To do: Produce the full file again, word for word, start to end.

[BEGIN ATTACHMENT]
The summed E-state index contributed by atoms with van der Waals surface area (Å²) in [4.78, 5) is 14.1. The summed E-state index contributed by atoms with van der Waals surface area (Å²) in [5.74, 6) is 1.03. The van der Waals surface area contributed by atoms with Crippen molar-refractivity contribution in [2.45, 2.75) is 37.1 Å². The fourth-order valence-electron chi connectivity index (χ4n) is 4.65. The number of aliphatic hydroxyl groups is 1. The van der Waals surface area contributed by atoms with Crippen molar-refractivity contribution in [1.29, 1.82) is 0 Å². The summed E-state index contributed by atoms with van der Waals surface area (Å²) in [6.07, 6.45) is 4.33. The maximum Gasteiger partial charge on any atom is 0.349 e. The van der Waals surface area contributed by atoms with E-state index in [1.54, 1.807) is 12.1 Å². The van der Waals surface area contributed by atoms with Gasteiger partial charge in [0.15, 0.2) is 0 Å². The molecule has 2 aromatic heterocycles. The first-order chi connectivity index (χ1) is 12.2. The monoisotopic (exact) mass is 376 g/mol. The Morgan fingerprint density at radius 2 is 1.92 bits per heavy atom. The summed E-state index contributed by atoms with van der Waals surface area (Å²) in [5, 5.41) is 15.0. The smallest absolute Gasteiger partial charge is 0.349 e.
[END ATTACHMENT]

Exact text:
The summed E-state index contributed by atoms with van der Waals surface area (Å²) in [4.78, 5) is 14.1. The summed E-state index contributed by atoms with van der Waals surface area (Å²) in [5.74, 6) is 1.03. The van der Waals surface area contributed by atoms with Crippen molar-refractivity contribution in [2.45, 2.75) is 37.1 Å². The fourth-order valence-electron chi connectivity index (χ4n) is 4.65. The number of aliphatic hydroxyl groups is 1. The van der Waals surface area contributed by atoms with Crippen molar-refractivity contribution in [1.29, 1.82) is 0 Å². The summed E-state index contributed by atoms with van der Waals surface area (Å²) in [6.07, 6.45) is 4.33. The maximum Gasteiger partial charge on any atom is 0.349 e. The van der Waals surface area contributed by atoms with E-state index in [1.54, 1.807) is 12.1 Å². The van der Waals surface area contributed by atoms with Gasteiger partial charge in [0.15, 0.2) is 0 Å². The molecule has 2 aromatic heterocycles. The first-order chi connectivity index (χ1) is 12.2. The monoisotopic (exact) mass is 376 g/mol. The Morgan fingerprint density at radius 2 is 1.92 bits per heavy atom. The summed E-state index contributed by atoms with van der Waals surface area (Å²) in [5, 5.41) is 15.0. The smallest absolute Gasteiger partial charge is 0.349 e.